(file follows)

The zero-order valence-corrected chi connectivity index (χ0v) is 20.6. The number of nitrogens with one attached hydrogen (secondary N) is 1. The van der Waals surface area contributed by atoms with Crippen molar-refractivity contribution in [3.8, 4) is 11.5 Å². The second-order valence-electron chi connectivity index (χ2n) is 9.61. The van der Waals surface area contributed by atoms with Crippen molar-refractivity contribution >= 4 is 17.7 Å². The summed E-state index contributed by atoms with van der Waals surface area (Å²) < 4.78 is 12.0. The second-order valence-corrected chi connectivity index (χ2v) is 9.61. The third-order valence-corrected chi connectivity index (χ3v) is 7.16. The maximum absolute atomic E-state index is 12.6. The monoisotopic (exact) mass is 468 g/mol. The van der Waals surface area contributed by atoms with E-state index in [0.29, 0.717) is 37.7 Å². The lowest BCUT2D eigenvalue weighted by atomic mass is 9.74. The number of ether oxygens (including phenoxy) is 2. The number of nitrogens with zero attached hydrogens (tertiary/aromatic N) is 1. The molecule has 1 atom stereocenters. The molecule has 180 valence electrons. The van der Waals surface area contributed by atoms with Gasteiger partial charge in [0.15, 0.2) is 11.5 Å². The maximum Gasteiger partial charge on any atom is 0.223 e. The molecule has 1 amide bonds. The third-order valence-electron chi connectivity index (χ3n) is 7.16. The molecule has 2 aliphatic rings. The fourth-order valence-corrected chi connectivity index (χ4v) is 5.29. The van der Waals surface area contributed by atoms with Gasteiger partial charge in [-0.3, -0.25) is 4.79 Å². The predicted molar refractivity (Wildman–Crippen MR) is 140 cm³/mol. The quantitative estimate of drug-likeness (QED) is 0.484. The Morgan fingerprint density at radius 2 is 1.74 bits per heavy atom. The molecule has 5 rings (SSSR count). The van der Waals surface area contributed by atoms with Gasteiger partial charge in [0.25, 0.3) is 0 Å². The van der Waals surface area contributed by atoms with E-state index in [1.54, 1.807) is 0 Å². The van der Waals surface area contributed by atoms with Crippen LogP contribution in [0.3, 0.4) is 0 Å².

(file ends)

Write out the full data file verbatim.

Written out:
The zero-order valence-corrected chi connectivity index (χ0v) is 20.6. The number of nitrogens with one attached hydrogen (secondary N) is 1. The van der Waals surface area contributed by atoms with Crippen molar-refractivity contribution in [3.8, 4) is 11.5 Å². The second-order valence-electron chi connectivity index (χ2n) is 9.61. The van der Waals surface area contributed by atoms with Crippen molar-refractivity contribution >= 4 is 17.7 Å². The summed E-state index contributed by atoms with van der Waals surface area (Å²) < 4.78 is 12.0. The second-order valence-corrected chi connectivity index (χ2v) is 9.61. The third-order valence-corrected chi connectivity index (χ3v) is 7.16. The maximum absolute atomic E-state index is 12.6. The monoisotopic (exact) mass is 468 g/mol. The van der Waals surface area contributed by atoms with E-state index in [0.29, 0.717) is 37.7 Å². The lowest BCUT2D eigenvalue weighted by atomic mass is 9.74. The number of ether oxygens (including phenoxy) is 2. The number of nitrogens with zero attached hydrogens (tertiary/aromatic N) is 1. The molecule has 1 atom stereocenters. The molecule has 180 valence electrons. The van der Waals surface area contributed by atoms with Gasteiger partial charge in [0.15, 0.2) is 11.5 Å². The maximum Gasteiger partial charge on any atom is 0.223 e. The molecule has 1 amide bonds. The third-order valence-electron chi connectivity index (χ3n) is 7.16. The molecule has 2 aliphatic rings. The fourth-order valence-corrected chi connectivity index (χ4v) is 5.29. The van der Waals surface area contributed by atoms with Gasteiger partial charge in [-0.3, -0.25) is 4.79 Å². The predicted molar refractivity (Wildman–Crippen MR) is 140 cm³/mol. The quantitative estimate of drug-likeness (QED) is 0.484. The Morgan fingerprint density at radius 2 is 1.74 bits per heavy atom. The molecule has 5 rings (SSSR count). The van der Waals surface area contributed by atoms with Gasteiger partial charge in [0.25, 0.3) is 0 Å². The van der Waals surface area contributed by atoms with E-state index in [1.54, 1.807) is 0 Å². The van der Waals surface area contributed by atoms with Crippen LogP contribution in [0.3, 0.4) is 0 Å².